Alternatively, pass legislation whereby leaking corporate tax arrangements is permissible under law - and so is eg tasering company executives for approving such measures. (Just kidding, though it strikes me that a BOFH-like solution would be more effective in achieving changed behaviour...)
Re: No surprise here - It is DRM that increases piracy
Hmm, I should've chosen my words more carefully. I didn't mean to suggest that there's absolute parity end-to-end between ebooks and printed books, necessarily - I was trying to suggest that it's a fallacy to think "Ebook = no production costs, physical book = enormous production costs". Ebooks increase the workload for layout and platform proofing. I referenced Stross because his article is the best expression of the number of things done by a publisher as part of publishing a book that don't involve either the book being written or the words being put onto paper; the vast majority of those things apply regardless of format.
It's also relevant to mention that while I happen to know a bit about self-publishing and small press, I generally defer to people working full-time in the field when it comes to what is or is not true about that field.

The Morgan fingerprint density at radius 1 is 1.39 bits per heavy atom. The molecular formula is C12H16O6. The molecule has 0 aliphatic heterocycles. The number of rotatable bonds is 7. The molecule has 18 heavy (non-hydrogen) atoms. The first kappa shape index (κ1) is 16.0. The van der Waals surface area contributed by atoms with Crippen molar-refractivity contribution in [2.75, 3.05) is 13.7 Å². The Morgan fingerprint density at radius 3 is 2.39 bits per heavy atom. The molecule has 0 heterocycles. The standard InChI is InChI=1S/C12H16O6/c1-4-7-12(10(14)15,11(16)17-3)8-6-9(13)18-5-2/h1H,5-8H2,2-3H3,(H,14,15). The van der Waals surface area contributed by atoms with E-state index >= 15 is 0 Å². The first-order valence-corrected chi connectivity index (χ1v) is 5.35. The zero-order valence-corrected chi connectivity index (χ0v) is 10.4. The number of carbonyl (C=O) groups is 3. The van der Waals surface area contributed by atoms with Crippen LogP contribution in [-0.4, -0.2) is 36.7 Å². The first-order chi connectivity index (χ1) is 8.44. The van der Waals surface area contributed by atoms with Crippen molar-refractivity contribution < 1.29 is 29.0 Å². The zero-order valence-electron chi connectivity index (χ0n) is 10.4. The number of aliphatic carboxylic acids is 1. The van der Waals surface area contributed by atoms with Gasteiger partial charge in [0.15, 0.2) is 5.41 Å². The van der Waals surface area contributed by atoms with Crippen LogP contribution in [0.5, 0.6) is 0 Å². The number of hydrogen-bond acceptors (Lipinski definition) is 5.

I'm not sure you can ignore 16 and 17 For "shipping", you can substitute "file hosting & distribution", and for "invoicing and accounting" you can substitute...errr... "invoicing and accounting". Unless you are exclusively selling your ebook through your own channel (which reduces your reach substantially), you'll be dealing with partners. Ergo invoicing & accounting.
(You may be interested in CMAP #9: Ebooks, incidentally - not least for Stross's prediction that ebooks will end up replacing mass market paperbacks. A prediction that I don't like but suspect is going to be correct.)
I'm not convinced that your volume argument is entirely correct - it assumes that there are no per-transaction costs, for starters, which is generally not the case. On top of which, there's no guarantee that simply cutting the per-item revenue (presumably by slashing the "profit" bit) the total number of item sales will increase enough to keep total revenue standard, never mind increase it. There's so much content out there that price alone isn't the main determinant, especially when you talk about material in which you the reader may be interested, but of which you aren't aware - because the solution to that is marketing (either word-of-mouth which takes ages or the traditional kind which takes money).
I do agree that book publishers want to get reader's loyalty, which is why they tend to want to retain first refusal rights to a given author's next book.
It's worth noting that some publishers are still doing very limited edition high-cost items (eg small runs of individually-numbered signed books, and even smaller runs of individually-lettered signed books - I heard about this when reading about China Mieville's books, but I'm sure he's not the only one). As with the music industry, I suspect that the way to go is to use different formats to target different audiences. (Why turn down the extra money to be made from rich fans who want a unique physical artefact just because casual readers want a cheap ebook, when you can do both?)